If you’re interested in these topics, check out some of the Center publications on the Basque economy and related issues such as globalization and innovation.

Basque Economy: From Industrialization to Globalization, by Mikel Uranga, available free to download here. A general survey of the historical evolution of the modern Basque economy from its roots in heavy industry to the more diverse contemporary situation.

Implications of Current Research on Social innovation in the Basque Country, edited by Ander Gurrutxaga Abad and Antonio Rivera. An examination of social innovation in the Basque Country, focusing on knowledge transfer, learning, and innovation.

Innovation: Economic, Social, and Cultural Aspects, edited by Mikel Gómez Uranga and Juan Carlos Miguel de Bustos.  A study of the different ways in which innovation is understood in the Basque Country.

Basque Cooperativism, edited by Baleren Bakaikoa and Eneka Albizu. A comprehensive exploration of why the cooperative movement has flourished in the Basque Country and its response to the challenge of globalization.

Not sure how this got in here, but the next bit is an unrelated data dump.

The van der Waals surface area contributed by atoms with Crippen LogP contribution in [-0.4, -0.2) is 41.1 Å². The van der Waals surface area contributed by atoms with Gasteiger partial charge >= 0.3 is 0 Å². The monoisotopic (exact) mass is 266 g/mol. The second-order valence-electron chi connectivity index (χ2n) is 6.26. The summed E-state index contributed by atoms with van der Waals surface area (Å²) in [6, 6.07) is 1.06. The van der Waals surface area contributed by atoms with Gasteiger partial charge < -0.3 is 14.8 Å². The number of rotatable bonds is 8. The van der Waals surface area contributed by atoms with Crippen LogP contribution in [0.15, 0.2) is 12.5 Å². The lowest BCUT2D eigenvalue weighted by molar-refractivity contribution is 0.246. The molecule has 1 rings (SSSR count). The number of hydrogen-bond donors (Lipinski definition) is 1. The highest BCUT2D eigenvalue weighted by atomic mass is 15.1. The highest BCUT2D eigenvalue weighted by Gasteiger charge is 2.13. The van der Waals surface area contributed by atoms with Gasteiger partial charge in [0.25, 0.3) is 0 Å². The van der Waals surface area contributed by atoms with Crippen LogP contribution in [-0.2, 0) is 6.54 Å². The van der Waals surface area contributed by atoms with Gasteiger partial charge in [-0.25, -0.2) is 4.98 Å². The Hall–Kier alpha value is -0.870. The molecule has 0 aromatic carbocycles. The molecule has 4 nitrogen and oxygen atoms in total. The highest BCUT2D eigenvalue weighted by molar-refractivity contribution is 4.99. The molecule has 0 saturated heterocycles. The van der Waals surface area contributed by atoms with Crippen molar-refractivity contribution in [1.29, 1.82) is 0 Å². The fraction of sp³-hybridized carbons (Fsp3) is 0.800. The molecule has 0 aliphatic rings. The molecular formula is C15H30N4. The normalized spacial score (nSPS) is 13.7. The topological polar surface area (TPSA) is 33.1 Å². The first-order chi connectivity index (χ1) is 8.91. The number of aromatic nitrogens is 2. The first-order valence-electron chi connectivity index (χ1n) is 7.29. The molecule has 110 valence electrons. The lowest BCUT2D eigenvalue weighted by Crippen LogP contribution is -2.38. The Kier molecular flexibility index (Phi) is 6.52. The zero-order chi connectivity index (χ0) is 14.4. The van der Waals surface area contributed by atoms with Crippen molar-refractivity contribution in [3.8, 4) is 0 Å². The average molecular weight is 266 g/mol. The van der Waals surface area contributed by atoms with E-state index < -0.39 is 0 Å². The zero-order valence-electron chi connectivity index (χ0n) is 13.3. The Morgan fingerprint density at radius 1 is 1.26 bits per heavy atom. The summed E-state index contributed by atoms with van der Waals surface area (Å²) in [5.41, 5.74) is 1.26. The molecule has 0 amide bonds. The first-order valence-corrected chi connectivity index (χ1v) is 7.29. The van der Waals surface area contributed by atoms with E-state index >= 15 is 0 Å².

Behavior and Organizational Change, edited by Sabino Ayestarán and Jon Barrutia Goenaga. Leadership, management, and cooperation in the workplace are all examined here from the perspective of the Basque Country.

See also a couple of more recent publications that examine the general issues raised in the abovementioned books in more detail:

Innovation and Values: A European Perspective, by Javier Echeverria. Charts the historical development of innovation policies and offers a new line of research that takes into account the history and philosophy of science and technology, but which underscores the profound specificities of the concept of innovation.

Building the Basque City. The Political Economy of Nation-Building, by Nagore Calvo Mendizabal. A critical examination of different perspectives on nation and state formation in Spain and the Basque Country within a European context, taking economic issues such as the controversial High Speed Train project and European integration as its focus.




Can worker cooperatives alleviate income inequality? A1.2 million dollar investment from the New York City government is the latest boost to Cooperatives




Cooperative models as a post-crisis development have gained popularity, as seen in the aftermath of Hurricane Sandy in 2008 as well as during the 2008 financial crash.  The resilience of the cooperative business model in such times of crisis has attracted the New York City government to invest as much as $1.2 million in developing worker cooperatives in the city. Indeed, it is the largest investment ever made by a city government in the cooperative movement.  Yet doubt still exists regarding the real impacts of cooperatives within the context of the larger national economy.